Pascal Arbez-Nicolas (a.k.a. Vitalic) made waves in the French Touch electro-house scene with his 2005 debut, OK Cowboy, which had a hard-hitting maximalist sound, but several albums later, Voyager finds him launching into realms beyond at his own speed. The quirky, wallflower vocals and guitar snippets employed throughout Voyager drop a funk that brings to mind WhoMadeWho or Matthew Dear if they had disco-pop injected between their toes. "Levitation" is as pure a slice of dance floor motivation as theoretically possible, a sci-fi gunfight with a cracking house beat sure to please his oldest fans, yet the album-as-form is equally effective in its more contemplative moments, like when Miss Kitten's vocals bring an ethereal dispassion to "Hans Is Driving" to balance out its somber vocoder or the heartfelt cover of "Don't Leave Me Now" by Supertramp. Voyager may infect you with a futuristic form of Saturday Night Fever, but afterwards, it gives you a hearty dose of aural acetaminophen to break it. - Alan Ranta


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Film

Hitchcock, 'Psycho', and '78/52: Hitchcock's Shower Scene'

Alfred Hitchock and Janet Leigh on the set of Psycho (courtesy of Dogwoof)

"... [Psycho] broke every taboo you could possibly think of, it reinvented the language of film and revolutionised what you could do with a story on a very precise level. It also fundamentally and profoundly changed the ritual of movie going," says 78/52 director, Alexandre O. Philippe.

The title of Alexandre O. Philippe's 78/52: Hitchcock's Shower Scene (2017) denotes the 78 set-ups and the 52 cuts across a full week of shooting for Psycho's (1960) famous shower scene. Known for The People vs. George Lucas (2010), The Life and Times of Paul the Psychic Octopus (2012) and Doc of the Dead (2014), Philippe's exploration of a singular moment is a conversational one, featuring interviews with Walter Murch, Peter Bogdanovich, Guillermo del Toro, Jamie Lee Curtis, Osgood Perkins, Danny Elfman, Eli Roth, Elijah Wood, Bret Easton Ellis, Karyn Kusama, Neil Marshall, Richard Stanley and Marli Renfro, body double for Janet Leigh.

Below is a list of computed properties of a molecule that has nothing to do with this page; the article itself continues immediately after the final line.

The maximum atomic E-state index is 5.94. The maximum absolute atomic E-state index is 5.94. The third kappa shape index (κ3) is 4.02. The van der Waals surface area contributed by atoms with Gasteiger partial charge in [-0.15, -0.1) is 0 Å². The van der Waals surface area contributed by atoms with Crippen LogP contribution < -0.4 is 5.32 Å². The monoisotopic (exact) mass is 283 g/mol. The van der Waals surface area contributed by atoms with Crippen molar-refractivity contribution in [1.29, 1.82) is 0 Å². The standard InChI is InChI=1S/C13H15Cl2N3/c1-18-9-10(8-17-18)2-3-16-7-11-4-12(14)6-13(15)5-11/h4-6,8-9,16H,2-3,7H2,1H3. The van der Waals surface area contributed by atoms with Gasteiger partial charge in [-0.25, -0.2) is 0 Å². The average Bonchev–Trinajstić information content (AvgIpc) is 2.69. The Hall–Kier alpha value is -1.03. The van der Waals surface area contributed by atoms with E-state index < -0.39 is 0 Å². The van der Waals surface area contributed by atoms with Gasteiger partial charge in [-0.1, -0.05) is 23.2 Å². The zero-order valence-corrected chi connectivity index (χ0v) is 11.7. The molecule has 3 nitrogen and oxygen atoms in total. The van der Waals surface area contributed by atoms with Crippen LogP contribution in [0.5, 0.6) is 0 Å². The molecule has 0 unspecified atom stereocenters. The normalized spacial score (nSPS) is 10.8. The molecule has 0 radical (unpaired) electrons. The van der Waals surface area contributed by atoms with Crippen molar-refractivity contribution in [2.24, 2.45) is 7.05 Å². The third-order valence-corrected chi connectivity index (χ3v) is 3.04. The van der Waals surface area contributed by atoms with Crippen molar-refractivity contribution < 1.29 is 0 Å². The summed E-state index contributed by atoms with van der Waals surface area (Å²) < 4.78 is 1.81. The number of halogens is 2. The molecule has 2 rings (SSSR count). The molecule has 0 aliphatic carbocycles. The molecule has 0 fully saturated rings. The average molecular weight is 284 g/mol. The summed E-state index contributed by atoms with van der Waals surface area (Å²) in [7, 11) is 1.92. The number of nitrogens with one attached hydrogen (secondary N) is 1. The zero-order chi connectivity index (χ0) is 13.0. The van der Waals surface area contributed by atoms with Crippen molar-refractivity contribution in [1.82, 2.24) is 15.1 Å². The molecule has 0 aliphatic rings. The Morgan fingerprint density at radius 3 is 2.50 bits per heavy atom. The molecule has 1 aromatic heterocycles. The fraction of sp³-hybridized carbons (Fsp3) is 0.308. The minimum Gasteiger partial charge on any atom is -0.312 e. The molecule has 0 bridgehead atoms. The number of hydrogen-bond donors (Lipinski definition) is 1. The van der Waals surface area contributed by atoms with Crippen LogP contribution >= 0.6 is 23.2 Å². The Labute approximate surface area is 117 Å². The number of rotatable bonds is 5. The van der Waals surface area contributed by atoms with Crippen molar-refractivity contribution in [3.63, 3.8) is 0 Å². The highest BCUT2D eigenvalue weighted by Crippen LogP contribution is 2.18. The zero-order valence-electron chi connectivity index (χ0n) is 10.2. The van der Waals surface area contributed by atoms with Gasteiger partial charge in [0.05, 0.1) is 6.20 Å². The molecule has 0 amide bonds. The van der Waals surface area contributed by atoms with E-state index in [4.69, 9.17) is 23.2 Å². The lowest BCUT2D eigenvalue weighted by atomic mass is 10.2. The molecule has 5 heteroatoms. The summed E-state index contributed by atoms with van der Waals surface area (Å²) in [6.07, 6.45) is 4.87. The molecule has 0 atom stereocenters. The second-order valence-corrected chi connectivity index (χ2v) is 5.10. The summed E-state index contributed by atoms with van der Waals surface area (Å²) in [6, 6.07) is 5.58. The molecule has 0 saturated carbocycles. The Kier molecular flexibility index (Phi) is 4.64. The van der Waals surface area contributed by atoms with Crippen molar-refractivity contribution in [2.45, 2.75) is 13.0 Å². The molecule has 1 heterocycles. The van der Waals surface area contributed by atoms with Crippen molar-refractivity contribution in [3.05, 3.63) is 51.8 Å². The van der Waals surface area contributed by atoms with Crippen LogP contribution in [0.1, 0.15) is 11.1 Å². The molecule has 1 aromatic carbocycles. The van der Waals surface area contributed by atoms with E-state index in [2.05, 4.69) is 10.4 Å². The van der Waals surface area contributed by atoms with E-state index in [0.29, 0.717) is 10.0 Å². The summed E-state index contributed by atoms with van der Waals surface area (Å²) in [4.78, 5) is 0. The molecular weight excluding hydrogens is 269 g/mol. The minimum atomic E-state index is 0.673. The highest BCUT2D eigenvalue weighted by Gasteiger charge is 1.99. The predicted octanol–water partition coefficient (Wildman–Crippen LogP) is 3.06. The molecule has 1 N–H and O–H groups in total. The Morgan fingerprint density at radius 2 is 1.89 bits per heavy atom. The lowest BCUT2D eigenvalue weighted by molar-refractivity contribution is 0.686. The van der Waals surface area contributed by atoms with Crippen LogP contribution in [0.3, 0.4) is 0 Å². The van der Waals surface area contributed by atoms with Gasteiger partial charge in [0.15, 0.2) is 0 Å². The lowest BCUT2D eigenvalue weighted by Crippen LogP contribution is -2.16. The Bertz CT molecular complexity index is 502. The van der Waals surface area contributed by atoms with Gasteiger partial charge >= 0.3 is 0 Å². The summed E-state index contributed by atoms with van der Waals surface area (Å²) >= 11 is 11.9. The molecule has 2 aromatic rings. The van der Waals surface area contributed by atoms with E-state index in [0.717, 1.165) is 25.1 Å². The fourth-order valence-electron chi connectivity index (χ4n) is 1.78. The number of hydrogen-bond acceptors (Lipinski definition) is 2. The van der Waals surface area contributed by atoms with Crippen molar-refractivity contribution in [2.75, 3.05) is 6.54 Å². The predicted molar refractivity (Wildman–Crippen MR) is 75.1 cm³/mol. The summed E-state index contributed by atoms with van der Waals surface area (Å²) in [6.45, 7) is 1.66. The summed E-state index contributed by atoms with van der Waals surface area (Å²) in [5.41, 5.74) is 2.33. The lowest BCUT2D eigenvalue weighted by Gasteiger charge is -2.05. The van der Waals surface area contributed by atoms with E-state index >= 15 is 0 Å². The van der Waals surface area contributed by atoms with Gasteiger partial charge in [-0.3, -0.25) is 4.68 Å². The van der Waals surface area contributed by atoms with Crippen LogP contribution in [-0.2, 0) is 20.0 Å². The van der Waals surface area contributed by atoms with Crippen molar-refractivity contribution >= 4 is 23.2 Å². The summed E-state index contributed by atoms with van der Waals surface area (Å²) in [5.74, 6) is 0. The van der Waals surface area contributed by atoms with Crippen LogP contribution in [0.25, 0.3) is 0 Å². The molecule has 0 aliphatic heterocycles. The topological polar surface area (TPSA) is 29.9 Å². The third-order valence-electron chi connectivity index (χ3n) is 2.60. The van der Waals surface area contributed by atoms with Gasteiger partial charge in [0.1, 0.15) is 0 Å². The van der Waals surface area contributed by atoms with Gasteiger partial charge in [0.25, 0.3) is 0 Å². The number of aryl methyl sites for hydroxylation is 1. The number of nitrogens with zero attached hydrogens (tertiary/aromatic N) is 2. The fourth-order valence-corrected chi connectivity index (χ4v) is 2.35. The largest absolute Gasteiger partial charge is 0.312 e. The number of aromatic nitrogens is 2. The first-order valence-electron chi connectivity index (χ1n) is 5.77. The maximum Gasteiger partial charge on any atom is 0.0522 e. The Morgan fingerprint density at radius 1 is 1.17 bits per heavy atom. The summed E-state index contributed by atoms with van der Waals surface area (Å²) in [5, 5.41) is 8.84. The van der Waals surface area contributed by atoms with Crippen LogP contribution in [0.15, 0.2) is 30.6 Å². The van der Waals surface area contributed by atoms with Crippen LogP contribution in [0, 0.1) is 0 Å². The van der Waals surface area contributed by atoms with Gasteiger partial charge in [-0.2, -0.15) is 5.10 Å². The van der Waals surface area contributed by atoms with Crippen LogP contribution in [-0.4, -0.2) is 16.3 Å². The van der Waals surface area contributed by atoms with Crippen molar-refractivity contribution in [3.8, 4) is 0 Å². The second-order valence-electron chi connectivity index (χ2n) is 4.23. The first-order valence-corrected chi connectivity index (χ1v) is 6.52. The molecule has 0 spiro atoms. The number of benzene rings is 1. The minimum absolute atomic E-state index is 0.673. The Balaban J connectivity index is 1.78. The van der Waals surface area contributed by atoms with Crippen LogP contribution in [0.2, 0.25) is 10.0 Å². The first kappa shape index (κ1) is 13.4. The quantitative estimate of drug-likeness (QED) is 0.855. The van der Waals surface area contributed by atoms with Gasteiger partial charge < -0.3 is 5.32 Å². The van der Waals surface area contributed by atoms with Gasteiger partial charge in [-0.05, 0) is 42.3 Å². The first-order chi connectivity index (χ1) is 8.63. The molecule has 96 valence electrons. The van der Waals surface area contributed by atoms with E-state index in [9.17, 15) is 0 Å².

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Mary Poppins, Mrs. Gamp, Egyptian deities, a Japanese umbrella spirit, and a supporting cast of hundreds of brollies fill Marion Rankine's lively history.

"What can go up a chimney down but can't go down a chimney up?" Marion Rankine begins her wide-ranging survey of the umbrella and its significance with this riddle. It nicely establishes her theme: just as umbrellas undergo, in the everyday use of them, a transformation, so too looking at this familiar, even forgettable object from multiple perspectives transforms our view of it.

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7

Those who regard the reclusive Argerich as one of the world's two or three greatest living pianists—classical or otherwise—would not have left the concert hall disillusioned.

In a staid city like Washington, D.C., too many concert programs still stick to the basics. An endless litany of Rachmaninoff and Tchaikovsky concerti clog the schedules and parades of overeager virtuosi seem unwilling to vary their repertoire for blasé D.C. concertgoers. But occasionally you encounter a concert that refreshes your perspective of the familiar. The works presented at The Kennedy Center on 25 October 2017 might be stalwarts of 20th century repertoire, but guest conductor Antonio Pappano, leading the Orchestra dell'Accademia Nazionale di Santa Cecilia, reminded us how galvanizing the canonical can still be. Though grandiose executions of Respighi's The Fountains of Rome and The Pines of Rome were the main event, the sold-out crowd gathered to see Martha Argerich perform one of her showpieces, Prokofiev's Third Piano Concerto. Those who regard the reclusive Argerich as one of the world's two or three greatest living pianists—classical or otherwise—would not have left the concert hall disillusioned.